• Any and all creatives welcome! All skill levels!
  • You only need a healthy drive to make your creative goals happen. 

Downloads:

Meet Your Teacher

Teacher Profile Image

Brad Woodard

Illustrator + Graphic Designer

Teacher

 

I am a graphic designer and illustrator raised in the Great Northwest, now living in Boise, Idaho with my wife and two little kids. After graduating with a BFA in graphic design, I started my career as an information designer and illustrator at Column Five Media. The digital illustration courses I took in college paid off, as I found that more and more clients were requesting illustration work in their designs. Merging both skills together I have been able attract all types of work, including my work in advertising at Arnold Worldwide.

Now, my wife and I run our own design and illustration studio full-time, named Brave the Woods. We also started the company Artists for Education, which brings artists together to create beautifully designed, educational artwo... See full profile

Related Skills

Art Illustration Creative

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Transcripts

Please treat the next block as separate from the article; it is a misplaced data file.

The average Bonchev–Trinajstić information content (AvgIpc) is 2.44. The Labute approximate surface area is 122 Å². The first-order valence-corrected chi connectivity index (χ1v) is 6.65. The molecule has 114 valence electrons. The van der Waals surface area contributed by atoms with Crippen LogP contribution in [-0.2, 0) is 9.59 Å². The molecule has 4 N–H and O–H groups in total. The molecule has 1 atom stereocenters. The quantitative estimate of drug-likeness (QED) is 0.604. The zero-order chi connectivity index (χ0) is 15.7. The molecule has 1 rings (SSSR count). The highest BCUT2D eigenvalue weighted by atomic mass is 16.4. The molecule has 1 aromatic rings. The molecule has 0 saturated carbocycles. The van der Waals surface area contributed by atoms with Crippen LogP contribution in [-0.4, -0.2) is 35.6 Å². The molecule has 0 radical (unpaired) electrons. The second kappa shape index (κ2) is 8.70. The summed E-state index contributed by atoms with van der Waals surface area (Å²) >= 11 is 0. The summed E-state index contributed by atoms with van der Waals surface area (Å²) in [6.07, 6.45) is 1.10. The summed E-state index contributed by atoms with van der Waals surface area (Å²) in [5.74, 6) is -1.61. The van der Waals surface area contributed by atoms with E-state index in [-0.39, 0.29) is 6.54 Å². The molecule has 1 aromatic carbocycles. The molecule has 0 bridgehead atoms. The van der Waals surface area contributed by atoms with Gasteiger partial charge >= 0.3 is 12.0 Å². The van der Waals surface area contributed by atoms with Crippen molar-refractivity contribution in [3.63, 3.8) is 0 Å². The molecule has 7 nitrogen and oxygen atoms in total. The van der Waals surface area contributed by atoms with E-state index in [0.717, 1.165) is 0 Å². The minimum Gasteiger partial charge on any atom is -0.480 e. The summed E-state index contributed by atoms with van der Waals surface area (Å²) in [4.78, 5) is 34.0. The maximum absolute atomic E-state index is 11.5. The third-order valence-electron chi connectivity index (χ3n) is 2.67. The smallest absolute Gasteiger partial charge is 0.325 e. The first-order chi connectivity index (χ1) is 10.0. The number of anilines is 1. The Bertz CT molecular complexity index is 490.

1. Introduction: Hi, my name is Brad Woodard. I'm a professional Graphic Designer and Illustrator living and working in Boise, Idaho. To be a successful artists it takes a whole lot of hard work, a lot of practice, and the ability to grow. The hard work part, it's always going to be there. There's nothing that can replace mileage, but many of us are working hard without having clear goals to work towards. In this course, I want to teach you how to work both hard and smart. Just two years after I graduated with a degree in Graphic Design, I went ahead and co-founded my own design and illustration studio called Brave The Woods with my wife Crystal. We've been successfully growing it and running it for five years now, working with clients like Microsoft, eBay, Target, USPS. But now I want to help you boost your own creative career by sharing with you the top 10 steps that I took to take my own artwork to the next level. Now after each step, I'm going to leave you with actionable advice, accessible tasks that you can do so that you can see and mark your own progress. It doesn't matter where you are in your creative journey if you're just starting out about to graduate college or if you are 10,20 years into your professional career. This course is going to help you see tangible growth in your personal style and in your creative career. 2. 1. Establish Your Goals and Passions: The very first step has to be making goals. You have to know where you're going and no goal should be made without first understanding what your passions are because you want your passions and your goals to align, because obviously when you're more passionate about something, you're going to invest more time and energy into. You're going to try a whole lot harder and you're going to have better work as a result. But the problem is a lot of us don't plan ahead, and then we end up finding ourselves working at a job that we don't like or we find ourselves doing too much of this one style and we are like this is only style I know how to work in and it's nothing as being requested from my clients and you don't really know how to work out of that [inaudible]. A lot of that's just from not planning ahead, but you can of course correct. I had to do the same thing when I first got out of college. I started working with infographics, I worked at Column Five, did tons and tons of infographics. Infographics were all the craze and I loved it as a great part of my career, but I wanted to also move on to other things. I noticed it was very hard to get out of infographics, because everybody that was requesting work from me from the outside, I'll still have my full-time job and all my freelance clients were asking me for infographic work. It was really hard to get out of it because that's all I had in my portfolio. You don't want to be going down 5,10 years down your career and have that same moment where you're like, this is all I have in my portfolio, but I want to do something very different. Hopefully, the nine steps coming after this, as part of this course, should help you solve that problem. You can course correct no matter where you're at. We're going to go back to the goals. The best way to setting your goals is by setting smart goals. Smart goals are specific, measurable, attainable, relevant, and time-bound. If your goal is none of these things, then you might as well just take a coin out of your pocket, check it into a pawn and just wished that it happens. I had a goal for a really long time. I wanted to illustrate a children's book. Let's look at our acronym to see how that was a smart goal. Is it specific, yes. I wanted to illustrate a children's book. Is it measurable? Yes. If I illustrated a children's book, it is measurable. Is it attainable? Yes. Actually, I illustrated my very first children's book because my wife wrote it and then we put it up on Kickstarter and self-published it, and we made it happen. So it is an attainable goal. Was it irrelevant? Yes. It aligned with my passions. I love creating artwork for kids, and my stuff was perfect for children's books, the stuff that I loved, and yes, it was definitely relevant for what my passions were. Is it time-bound. Yes. We did it in response to Typhoon Haiyan, a big Typhoon that hit the Philippines a while back and we wanted to help get clean water to some areas. The proceeds from the book went to helping those people get clean water. We did have a timeline and we wanted to have it happen pretty quickly. So we did it in under a year and we set the deadline, and then we went ahead and made milestones to get there. For you, once you have your goals, you want to make sure you post them somewhere, put on your computer, post on your wall, share with your friends, your family, social media, anything like that. Make sure they're written down and that you have them to look at and to frequently check-in on and follow up on those milestones. It holds you accountable if you're sharing with the world. Everybody else has already seen what you want to do and they're going to be anxious to see if you do it. So it forces you to do it. Now let's talk about what your task is. What's the very first task that you can do? How can you do this? Figure out your passions and then make some goals. To help you out, I've made some worksheets that you can download and that you can fill out. For example, for your passions, to figure that out, I'm going to ask you questions like, if money was not an option, what would you do for a living? Or what do people say you're good at? Is there anything you do that makes you really, really happy? What are some of your philosophies or values? Things like those are going to help you. If you start answering those, you're going to start narrowing down on what really makes you happy, what your real passions are. You need to start making some goals on how to attain them and start setting milestones. I'll have it set up so that you have a worksheet full of milestones that have a plan. So you can write down what you want to do, what the milestone is, what the plan is and what the completion date is and then it goes on. You can set multiple milestones before you reach the final deadline of reaching your goal. Take time, look at that. Take a look at the worksheets and go make it happen, make some goals. 3. 2. Broaden Your Pool of Inspiration: The number one question that I get asked by people is, where do you get your inspiration? Who inspires you? I have a love hate relationship with that question. It's innocent and I understand exactly why they're asking it, but it's a really hard one to answer. Maybe that's why I don't like it. It's because, inspiration shouldn't come from one source or just a few sources. It shouldn't be just one artist that inspires you or one era or one project or one experiences should be all of those things. You should be inspired by lots of things and then find out how to incorporate those into your art. It's a really hard one to answer. It got me thinking and this is what I wanted to share with you as the second step is have your artwork being inspired by lots and lots of different sources. I mean, we think that's easy, but when you're starting out and your in college, you tend to focus on specific era or a specific artist and you start making your work with them. The problem is that back then you understand that you're learning and you're trying to figure it out. But you can see when you're looking at your work you are, "wow, that was heavily inspired by this artist or that era." You know exactly where it came from, one or two different sources, but you pretty much know where it's at. When I'm creating the artwork I do now I hope people are looking at me like, "oh wow, that has a feeling of this, and a little bit of that. I wonder why they put this color in there." There's all these different inspirations, it elevates my work because it makes it more unique. I don't want to be the knock-off brand of someone else's work. I don't want to be the marshmallow mentees to someone else's lucky charms, if I can use my serial references? You want to be creating work that's unique and that takes lots of inspiration from multiple sources. I was born in West Virginia and then we moved to Seattle when I was really young. Every summer we still went back and visited my grandma and grandpa at their farmhouse. I stayed in my uncle's bedroom that was still decorated like it was from the sixties. That was an experience that really shaped the style that I work in right now. You can tell that I love that mid-century era. I love when there's bright, bold colors and shapes. I'm really drawn to that and I feel like it came from all of those days that I would spend in his bedroom. He had all the erector sets, he had all of the old science books and Hardy Boys books, all that stuff. I was very inspired by that. Another thing that was inspired by I was, I lived in the Philippines for a couple of years. All of the colors that they had there, all the fruit was super bright and vibrant and all the green, the jungle, canopy, how was the blue on the ocean and everybody's clothes were bright colors and other gamines and transportation, we're brightly colored. I feel like a lot of the color that I bring into my art was highly inspired by that. What I'm trying to say is be inspired by more than just what you see on your screens. Looking at your screen too can be depressing. It's dangerous. You can get to those downward spirals where you're just looking at other people's work and you're consuming more and producing less and you're feeling down about your abilities and what not. Get out of your office and get some experiences, you can pull from your past or you can create new ones. That's what leads me to your task for this step. Your task is to get away and go on a trip once a week. Try it, once a week. Now your trip doesn't have to be across the world. It just has to be away from your computer and out of your office. Take a trip to the antique store. I love doing that. I get to look at what was made, I get to look cool labels, antique stores and awesome ones. Go to a museum, go to a science center, go to an art gallery, go to a convention, go to a lecture. There's so many different places that you can go outside of your computer that will create an awesome experience and a great source of inspiration for you. Your task is to get away from your computer and go on a trip once a week, try it out. 4. 3. Collaborate with Talented People: One of the best ways I've found to elevate my own artwork is by working with super talented, smart people, by collaborating, becoming friends with, surrounding myself with all these smart people. You can surround yourself with stupid people and look really smart or you can surround yourself with super-smart people and make yourself even smarter. So when you're collaborating with people, you're looking into their process, you're forced to meld in your two processes together. You have to teachers, you have to listen to theirs. It's a process where you can grow quite a bit with your own style and you can create something that you never would have thought possible by yourself, which is really, really neat or went in a direction that you didn't completely plan because you have someone else's input. I know that was like my least favorite thing in school, because I really didn't want anybody else's input. I didn't want anybody working on a project with me. But as I've matured, I found that working with people with complementary skills is a huge asset not just to the project itself, but to my own skills and growth. So collaborating with people super important. I collaborated with my good friend Dustin Lee at RetroSupply. We work on projects like we've created lots of digital brushes and we've had to reinvent a different way to sell these brushes that made more sense to the buyer, is more valuable to the buyer. He brought the skills of being able to make the tools, but also be able to market them. Whereas I was able to present them in a way that was appealing with the artwork and then also be able to teach how to use them. So we'd been doing lots of them. We do other things like webinars, but that has really helped me grow in my career as well. You can collaborate with your clients. I highly recommend if you have clients and you treat them like they are a collaborative partner, that you will have a much better experience with the projects that you do with them. A lot of times we like to say, play God as the creative and say this is how it's going to be. I am the one that went to school for this. This is my job. A lot of that is true, but also your client knows who they're working with. They know the project more intimately than you do. They have solutions that could really help you out if you collaborated, or they can just help you out in general. I worked on a book called Oh No, Astro. I did the illustrations for Simon and Schuster. This book, it was my first one that I'd ever illustrated outside of my own self published one. So I was really nervous at creating it, but the client was so awesome in walking me through pacing and where you put the text on the book and how you'd like leave some pages blank or whatever. Lots of different things that I didn't know that they walked me through. If they hadn't have collaborated and helped me or I didn't let them, it would have been a terrible project, but it was awesome. Collaborate with amazing talented smart people, whether it's your client, whether it's a friend, whether it's anyone, make sure that you're collaborating. I promise your work we'll get better. So here's the task, find another smart, talented, hard working person that you can collaborate with and start a project together. It could be a really small one. It can be afterwards. It can be a little side project that you want to do. But just try it out, collaborate with someone and see how it goes. 5. 4. Set Rules and Limitations: The quote, restrictions breed creativity, is probably more relevant now than it ever has been. We live in this technologically advanced digital art age, where we're able to literally dream. Whatever we dream of, we can create, in any dimension, out of any material, with as many colors as we want. We really don't have much holding us back from what we want to create, which I think sometimes can stifle our creativity. I love studying art history, because as an artist, I like to see how things were made before me, and why they made the things that they did. For example, one thing that I love, including in my own artwork, and I like it aesthetically, is the half tone patterns. I really love how that looks and I like how you can get away with doing less colors, using less colors, but still keeping value changes, because I can use this half-tones instead. But that wasn't created as this awesome aesthetic choice to begin with, it was created because of printing limitations. That was a problem that they had to solve, and that wouldn't have come from anything, if they didn't have to solve that problem. We use it as an aesthetics thing, when that was problem-solving then. When I have projects that I start, I try to use self imposed restrictions or rules. Even when it's just my own projects, because when I have billions and billions of possibilities, it's really hard to sit down and focus on one, and who knows if I'm going to create something unique. A lot of times we just fall back to our normal routine, with the normal tools that I like to use, or the normal colors that I like to go with. But when you say things like, on this project, I'm going to say, I'm only going to work in two colors. I have to think of a lot of different things, I'm going to have to say, well, how am I going to balance the artwork, how am I going to keep it feeling not too heavy in this area or whatnot. Or how am I going to be able to let some things stand out. There's a lot of problems now I have to solve, but in doing so, I'm making it a little bit easier on myself, because now there's other things that I have to worry about, all these other color things that I have to worry about during this project, I no longer have to worry about. I just picked my two colors and I'm done. Or I could say, I'm just going to create it in black and white. Or you can limit your tools, you can say, I'm going to paint this whole thing, but I'm going to do it with the toothbrush. I don't see too many people painting with toothbrushes, when you do that, maybe you'll find a cool new technique that you like. You may not use that all the time, but you might find a cool technique and create something new. Or photographers using pinhole cameras and liking the qualities that come from that, creating patterns out of just type. Lots and lots of different things, but creating those can help you solve problems you never thought were there. I think the quote is, necessity is the mother of invention, and I believe that's completely relevant when you're creating artwork. I'll get clients a lot of the times that like to reach out to me and, bless their hearts, they think they're doing me a favor by saying, "be creative as you like, I trust you, just just be creative." I'm like, "Okay. What do you want for this?" They're like, "Don't worry about it, you just be creative, I trust you." As much as I want people to trust me, one, I know that they have something on their mind that they want, and so that's going to come back to bite me later. But also, how do you start something for someone else, when you have nothing to work off of. Even if they just gave me brand colors and then said, this is what I'm thinking, that would help me focus what I'm working on, and make something that can truly solve a problem, that they would need. Otherwise, it's just me creating art for the sake of making art, and not necessarily having any goal for it. I'm going to give you a real easy task for yourself to do, admittedly, this could go along with the other tasks that you have, and you can merge as many of these tasks that you have on this list, from each of these steps. You can merge any of them you want, into one single task, one single project, that's totally fine. I just want you to have the opportunity to try them all out. On your next project, I challenge you to add three self-imposed restrictions. They can be small, they can be big, whatever you want to do, they can be the medium, they can be changing up your tools, or limiting your timeline, making it a quicker deadline. You can limit the amount of colors you want to have on there. Whatever it is, add three of them, and I promise if you do that, your work's going to be more unique, and you're going to discover something new on the next project. Go try it out. 6. 5. Work in a Series : Creating a one-off piece of art is infinitely easier than creating an entire series. You have to take specific elements and repeat them throughout, and sometimes showcase something, like the subject matter in a completely different light throughout a series, which forces you to really learn how to make that one thing. For example, let's say your thing is drawing bears and you're fantastic at drawing bears in this angle, you're like a side profile and you're really good. You really excel at making mountains and you have this beautiful scape. Let's just say it's a painting, and this beautiful painting has bears in the mountains. But, now if you want to be able to, and if you want to really take that to the next level and learn how to really draw bears or learn how to draw landscapes, you wouldn't stick with just that one. Try making it into a series. Let's say now it's down by a stream or now it's by waterfall, or now the bears are in a completely different pose at a different time of day, all of these things are pushing your skills further and further and further, and making you a better artist. Try and taking things from just a single one-off, and try to create an entire series. A few good examples from my own work would be this job I did with Card Nest. We had to do something called the definition card collection. It was a line of children's birthday cards, and each card had to have what the sound the character made and then an interpretation underneath a little definition saying like for the T-Rex, "ROAR" T-Rex for happy birthday, and we had to replicate that, not only that style when I was creating, I created T-Rex first, then I had to make sure that that style worked throughout. They didn't have to be exactly the same, but I wanted to make sure that style worked. That was a challenge in and of itself, recreating that same style and look, with different types of characters, not all animals, one was a robot. Same type of thing when I did the how design awards characters. Each character had to represent a different in-house award or a different design award like in-house, international, self-promotion logos, posters, all of those, and the same thing, I had to replicate a specific style, the same color palette, and everything throughout with different animals in different situations. The book that I did 'Oh No, Astro', I use it as an example because I'm sorry, these are all characters, but for me, I feel like this is most applicable to me as an illustrator. But my book 'Oh no Astro', that I illustrated, I had to take that same character and replicate him throughout in this book, put them in different scenarios, but I also had to change different facial expressions. That was really pushing my abilities as a character illustrator and be able to just like, I can create these one-offs, but being able to put him in different situations, different facial expressions, it was very foreign to me and really pushed my abilities, which helped me grow quite a bit. I just think [inaudible] forces you do account for a lot more things, like you have to think about color harmony, consistency, different perspectives or views. It can really help you extend your skill set and just make you a better artist overall, pushes you out of your comfort zone. The task for this step is to take a piece of art that you already have, you've already made, and then make two more pieces to go along with it to create a series of three pieces of art, and repeating that style, that theme throughout to make it feel consistent. So go try it out. 7. 6. Write and Teach: I love to teach. I love the whole process of figuring out how to organize information in a way that's digestible for anyone who wants to learn. I've had the opportunity to teach in schools, in universities, companies, at conferences, doing lectures, and workshops, all of these different things, and even here on Skillshare, I've taught here for five years, which is still crazy to think. But all of those opportunities have elevated my artistic abilities, just simply because I've had to put so much time into researching how I do the things that I do or researching a specific topic that I want to teach. That whole thing has really helped me get to the point that I am and I'm grateful for it. If you teach, you're preparing content in a way differently than if you were just to make that content. If I'm going to teach something I have to ask myself a whole lot more questions than if I was just to mechanically do it. A lot of times it's really good to if you want to teach, to having somebody else ask you questions about your process as you're doing it. Sometimes you don't really know what you're doing and it's hard to explain it. So if you have someone else asking questions like, "I didn't know that you didn't know how to do that," or "that was a thing that even needed explaining." But oftentimes it does, especially, when I was doing my intro to Illustrator class, I thought these things were just intuitive but they weren't to me either. I just didn't remember that I had to learn them. Teaching is a really neat process and it helps you study and focus. Just like teaching, another part of that I feel just goes hand in hand is writing. Writing is just another way to communicate. So why wouldn't you want to add that to your arsenal. Because when you're an artist, a lot of times you're going to have to explain why you did things and being able to write is a huge, huge boost to you. Being able to explain exactly why you used the colors you did or why you did it in this style or any of that, just trying to explain the piece that you did to other people so they can understand it. But also if you're going to sell it to let's say a client and you're trying to just pitch this idea, being able to write that out and be able to get the words down on paper and articulate exactly what you want is going to be massive for you when you're trying to sell your art. I started a blog right near the end of college in my senior year, as I really wanted to explore the industry that I was going into a little bit more and I wanted to share some ideas that I was learning, I just came out of college, I was super excited about a lot of things, I'd learned, a a lot of things and so I wanted to share it and I even took a bunch of creative writing classes because I wanted to get better at it. After setting up that blog, it wasn't a crazy detailed blog, I just wrote little articles about things that I was passionate about, maybe there's a certain style that I really appreciated, a certain era of art that I really wanted to talk about and my thoughts and opinions on it and I wanted to share that out there. But also if I found other art, I wanted to share what my opinions were of that and why I thought this was good or why this was bad. That process of evaluating something and then finding the words to communicate it really boosted my creative career. I would say it made more connections for me too, because I would interview people in these blogs, I felt they were untouchables, that they were more famous in my mind, these artists. They were very, very talented artists and you'd know all their names today. But me reaching out to them was a stretch. In my blog, I really wanted to learn from these people. It gave me an excuse to, I wrote out some questions that I had for them and they were able to write back and give me some awesome insights into their own process which helped me learn. I was just also able to create a following and people really appreciated that. It also put me in a position where I felt I looked like I was an expert or whatever in that field. Whether I was or not, I still don't feel like I am but I was able to create a lot more followers with my own work, which became really helpful because those artists that I interviewed have now become friends and were fans of my work as I was progressing and I get work from them today. So writing, teaching, all of these things are a great way to communicate with other people and not only sell your own stuff but able to just explain what your own ideas are and your philosophies are, so very beneficial. So your task for this step is to write one article about something that you're passionate about in your creative industry and post it online. 8. 7. Experiment and Play: As long as you're working for other people, not every single project that you do is going to be super fun for you, or something that you're super passionate about. That's okay, unless you're a fine artist where you're creating art for the sake of art, and you're going to have to deal with some clients, and with some projects that you may not typically want to take on. Nothing that you're morally opposed to just projects that you're not super passionate about, and that's why it's so important to find time, to experiment and play, and to really explore what the possibilities are within your own skill set, and but also find what else you're interested in. I worked in multiple places. I worked at a small design firm. I worked at a startup creative agency. I worked at a large ad agency. After all, but I was a designer at every single one of those, so I had to come home, and do the projects that I was really passionate about, and a lot of it turned out to be illustration work. I didn't really know like if I had a style or anything like that, so that stage of experimenting and playing around just for the sake of doing it. When I got home, even though I was burned out from work, it was my outlet, and I would take that time and stay up late working on those. Then it started bringing in client work, for the type of work that I was doing in my free time, so I had to generate some reason for potential clients to come to me and ask me to work in that style, or work on illustration in general because I hadn't done it in my day job. Really important to find times to experiment and play. Now, there's a time within every project I feel like and you can collaborate with, I like to collaborate with my clients because then I can really open up the expectation a little bit of, or let them know that I want to explore a little bit beyond what they're thinking for this project, a lot of clients will come in. They'll say be creative, but a lot of them have a set thing that they want in their mind and they don't let you deviate too much from it. If they're are one of those clients, I like to try to set up a rapport at the beginning with them, so they know that we're pushing ideas back and forth, and this is the process I want to go through. I like to experiment beforehand, so that I can open up and have there's no wrong answers, just explore, and then there's another point after that where you have to just start doing the work. But yes, so play around, one way that I open up and experiment plays, I work with different tools. Sometimes like maybe if I'm always using a paintbrush, maybe like I said, I've talked about a toothbrush, or I use a bigger brush, or use different medium, or work with a different medium, work in different styles, like I said in the last video about my character challenge. I worked on tons of different styles for these characters. The cool thing about it too is, you discover a lot about, like I said what you can do but also, what your preferences are, it's a good way to discover what your style is, what you prefer. For example, I'll keep talking if I don't just get to the point here. On the character challenge for example, I was working in tons of different illustration styles, just trying to figure out, just trying to play around with my characters. No real reason. But what I found was, is that I was doing my eyes, like a lot of times, my first reaction was this type of eye. I noticed that as I did that I noticed other little things that I was doing, I was like, I'm using that color a lot, or I like to do this little outline with black, and just some parts of the illustration. No matter what style I did, I kept introducing that into it and I found those are a little bit of me coming out, that was my style trying to break out. Working in a million different styles didn't stop my style, didn't stunt my style at all. But what it did was is it helped me make it even better, and so I found other things that I can incorporate in that same style that I like to work in, and it was just a really neat idea. Don't be afraid once you start [inaudible] one way in your play time, that don't be afraid just to go chase that and see where it leads. One thing that I started doing a lot of recently in the spirit of exploring and trying different things, is I started doing woodworking, and or woodcarving I should say, I have been doing woodworking too, but in terms of trying to apply my skills to a different medium, wood presented a lot of new challenges that I had never expected, and I had to really alter my illustration style to fit a specific medium. But in doing so, I've learned a lot about my style and I've picked up some really cool tips and techniques that I normally wouldn't have done. I did that and the same thing with, sometimes I'll notice that working in one color limits me as well, and helps me figure out like how I'm going to tackle different things like textures and all that, and not to mention, like working in 3D. Maybe this little elephant guy, he's not super detailed, not amazing, but it forced me to look at this elephant in every single perspective, every single angle, which was new for me and it helped me learn more about the anatomy of an elephant, or animals in general. Your task for this step is to try applying your own skill set to a brand new medium. Whatever your creative skill is, apply it to a new medium and create one piece of art. It doesn't have to be big, just, it could be any medium. It just needs to be something that you haven't used before, and see how that goes for you and make sure to track down everything that you learned. 9. 8. Understand the Basics: My first art class in college was my drawing 101 class, I remember it well because the very first project that we had, I came in pretty cocky. Not outwardly cocky, just I thought I was a really good artist, I thought for sure, because I'd never also had a critique, a real critique by a teacher, to stand up the front and talk about your art, I wasn't prepared for that either. Our first project was pen and ink still life, we were focusing on just line work. I remember I chose, and it could be anything, I chose a watermelon and this pineapple. I put them on the table in front me, just right next to each other and I started drawing it. I added all this detail and I thought I did a fantastic job, it looked so good. That next day I went to turn it in, put it up on the wall and we went and talked about it. I was the first one up. All right. Let's do this, let's hear all the good words, hear all the praise about my pineapple and watermelon. I remember my drawing instructor just hating it, not liking it at all, and ripped me apart in front of everybody. I didn't get it until he went and explained it, there's nothing here, it's lacking, there's no composition, there's no real scale, both fruits are exactly the same size pretty much, and there is shading, but there's not necessarily coming from a specific direction. There's no perspective or just balance at all. There was just really nothing to it, it was just detailed fruit. It made me think at first, how I could fix it. I try and fix it, and this is what I turned in. Well, lets add some lines here real quick, and there's some perspective. He hated it. But despite all of that, I remember the way he had told me was, you should take a design class, a graphic design class. I wasn't sure if I should be offended and say, you shouldn't go in this fine art thing or this illustration thing, you should definitely go to graphic design. But for whatever the reasons was he did that, it was perfect for me, because I had never really fully grasped the principles and elements of design. I needed that to really take my work to a new level, to be able to communicate on a new level. Because before I was doing just straight fine art, which was awesome and great, But I wanted to communicate with my art, and even if I was doing fine art, my fine art you can tell I was lacking, because I didn't know these things. Having that helps you communicate whatever your idea is, whether it's just a painting, or a photo, and it's just a beautiful piece of art. But knowing how to compose that, or trying to communicate a specific thing to an audience, or a client. Learning graphic design for me helped, because I got to learn these basic elements. As creators, as artists, these are things that you should really know, and if you don't know them, take the time to study them. It's simple review, I'm not going to go through each one of them, I'll leave you a little sheet that you can download too, that has all these with the definitions. But the basic design principles are: balance, pattern, repetition, proportion, rhythm, variety, unity, movement, and emphasis. It depends on who you're asking, but some of these have one or two more, or a few less, but then those are the main ones that I remember. Also the elements of design are: line, color, shape, space, texture, typography, scale, balance, and harmony. These are amazing tools to help you take your own concepts and apply your style to something that works and communicates in a compelling way. For me it was like learning to speak a new language, understanding I could truly communicate with the art that I was making, and it resonated with people in the way that I was intending, which was awesome. For you, look at these principles, these elements, make sure that you know them. I got lots of people who are not in college yet, are asking if they should go to college, because they feel it's all about your portfolio. Unless you're super motivated, there's a lot of things I learned in college, like these things, these principles and elements and I learned them throughout all different mediums. I took watercolor classes, and painting classes, and sculpting classes, and all these different types of things. Not to mention every other thing about creative writing, and taking history classes, and all of these different things that I had to take, that really rounded out my talents as a creative. Aside from all that, understanding these principle is super important. I'll leave you list so that you can take those and study those. But your task is to create a project focusing on two of those design elements: line, color, shape, space, texture, typography, scale, balance, harmony. Pick two of them, and create a project, piece of art or whatever, focusing with just those two elements. Then of course, if you aren't as familiar with these, then try doing one project, or one little art project for each of those elements. I remember doing that in school and it being really eye-opening and really helpful to understanding when you're actually doing it. Try it out and see how you like it. 10. 9. Be a Student: Well, this one's going to be pretty easy. You guys are students and you're here, so you're already winning and doing this one. I don't think I need to push too hard on why it's important to be a student. But in order to get better, you obviously have to be a student of your own craft, but it's also important to be a student of everything else and having interests outside of your own craft. Within your craft, like I love learning the history of my own profession, which is graphic design and illustration, I love learning about that because it helps me understand why things were made the way they were, what problems are they solving. Maybe there's problems that I'm trying to solve right now, I can look back and see how they've solved them. I don't need to start from scratch and re-invent the wheel. There's lots to be learned from those who came before us. A lot of things that we do for pure aesthetics or we think is a cool style, there was an actual reason for doing it before in that process of how they came to the solution can help us with some of the problems that we're having, the things that we're trying to look for solutions for. But at the same time, you can learn and learn about your craft, which is amazing. When I was in school, I did that all the time. All the books I had were just craft or design, but I was just completely enveloped in the design world. But after I left, it was important that I sprinkled in lots of different things. Because you're not going to get projects just as a graphic designer, I can get project about graphic design, for example, I worked at a place called Column Five and that we did info-graphics, and I was learning about fracking, I was learning about celebrities unfortunately, I was learning about how to make aluminum, how they got water and remote towns in Nepal, you know all sorts. I had to explain how this new jet engine worked for GE, you know, all these different things that I was trying to learn had nothing to do with graphic design, but it still had everything to do with my craft because I know I had to understand how to solve the problem and I had to research it and understand it. So being fascinated by lots of things can really really help you and help your understanding and execution of whatever craft or whatever skill you have creatively. So look for opportunities to continue to learn. If you're going out, going into an art show, don't always go to art shows about your own craft, go about others, you know, and learn and see how they solve problems of their own. I love watching cooking shows because, especially there's one that I love because it goes into the background of the chef and it shows how they've incorporated or created their own style of food within their own industry in which is really strange to me because it's like, yeah there's a whole new, they do the same things that I do in mind, but with a whole different medium. They have their own problems and things. So be a student and continue to learn, learn about your own craft and learn about everything else. Your task for this step is to replicate a piece of famous artwork. I did this in my Intro to Illustrator classes as the main project and it was super successful because, and I do this a lot in my own studies. I'll take a piece and I'll try to recreate it so that I could see how it was made. Now, I don't have to recreate it with the exact same tools that they did. That would also be very beneficial. But also like I'll take, something I saw it printed and I will recreate it in Illustrator for example or Photoshop in the tools that I use. So you can do the same for yourself, but find something, find a piece of art that you're drawn to, and try to replicate it and see if you can take notes on and learn a few things about how it was made maybe do some research. For bonus points I would research and find out why it was made and how they made it and be able to take all that you learn and apply that later to your own style. But I often do that, mimic other artists just for the sake, I don't share it. It's just for the sake of learning, so make sure you don't go sharing it places saying it's your own. Just try replicating it. 11. 10. Address Your Weaknesses: Well, I appreciate you guys opening this one because I thought many people would see, address your weaknesses, and be like, well, yeah, of course you need to address our weaknesses. But, the thing is how? It's obvious that we have to take care of these weaknesses. But how? We look for every way that we can to get around these things because it's time-consuming, it's hard, it's uncomfortable. For the longest time I drew all of my tall, skinny legged animals like horses or zebras or giraffes, I always drew them in tall grass. They all were in the Serengeti with tall grass because I didn't want to draw their legs. They were those weird knobby things that are I just couldn't quite get it right. It always looked weird. That was something I was masking the real problem. I got away with it, but it didn't make me a better artist until I addressed those. I'm fully aware of the fact that it's hard to address them. The way that I've done it is, I will look for an opportunity. You have that experimenting and fun time playtime that I've mentioned before. You can use that to do it or to practice it. Or in all your projects just try to sneak in that weakness that you have. Try to sneak it into each one-year projects. Even if it's a little bit. Maybe you're terrible drawing hands. A lot of us do this, we'll do the put them behind their back thing or will have unfolding their arms so you can't see their hands or it's in their hair or their pockets. We have all of these things or give them something else to do with their hands. We don't want to show hands where you just make a little ball hands. But if that's your problem, then make sure you force yourself say, hey, okay. I'm going to draw one hand in here, like maybe the guys hands in the other pocket and he's showing one hand and all the rest that [inaudible] of hands but you show that one. It forces you to start getting a little bit uncomfortable, but you're addressing it and you're practicing. Whether it feels like it or not, you're practicing because you're trying to solve that problem and you're working on it. Slowly integrate your weaknesses into your projects until you feel more comfortable to do bigger projects with them. I promise you if you do that, you're going to see yourself growing a lot faster than you ever would. Maybe you will start trimming that that grass down and showing those legs like I started doing with my animals. But yeah. I think the biggest thing that goes into this is nothing can replace mileage, nothing. You just have to put in the time and if you're looking for every which way to go other than putting in the time to make it happen you're not going to change at all. One thing that I did, besides trying to slowly integrate my weaknesses into my work was I created a thing like an accountability project. You guys have probably heard of these. I did this for a 100 days. I did this for 30 days. They track their progress, but that's basically what I did. I created a Tumblr page and it was for a character challenge. I didn't feel comfortable really with my character design, and I knew I wanted it to do children's books and other things related for kids stuff. I just love working with characters. Again, it wasn't what I went to school for, so I didn't really learn that and learn the process of creating characters. It was something that I felt like I needed to work on. I created this thing called the character challenge. I was just challenging myself to do one character and a new style every single day. Sometimes it took me five hours and sometimes it took me ten minutes. It was just depending on the day and I had to stay up late some nights to finish it, but I was adamant that I was going to practice it and do it, and in doing that really, really helped. I was really able to grow and understand characters a little bit better. Like I said, I did them in different styles so that it helped me really find something that I could attach to. Like I said, previously it's something that helped me learn my own style as well. There you have it. That's your task. Now we will start I'll say 30 day and you can go longer if you like. I'd probably recommend even going longer. But starting a 30 day accountability project. Pick something that you want to work on, some weakness of yours or something that you just want to get better at and try to address it every single day in some way, shape, or form. For me, it was just a little characters. Some people like to do types and people like to take certain types of photos, paint different things. Pick a letter that they want to illustrate if they want to letter for lettering, but pick whatever that is. Then hold yourself accountable, like I said, with same with your goals, hold yourself accountable by sharing it with the world and make sure everybody knows that that's what you're doing so they can expect to see it and it helps you keep yourself accountable and make it happen.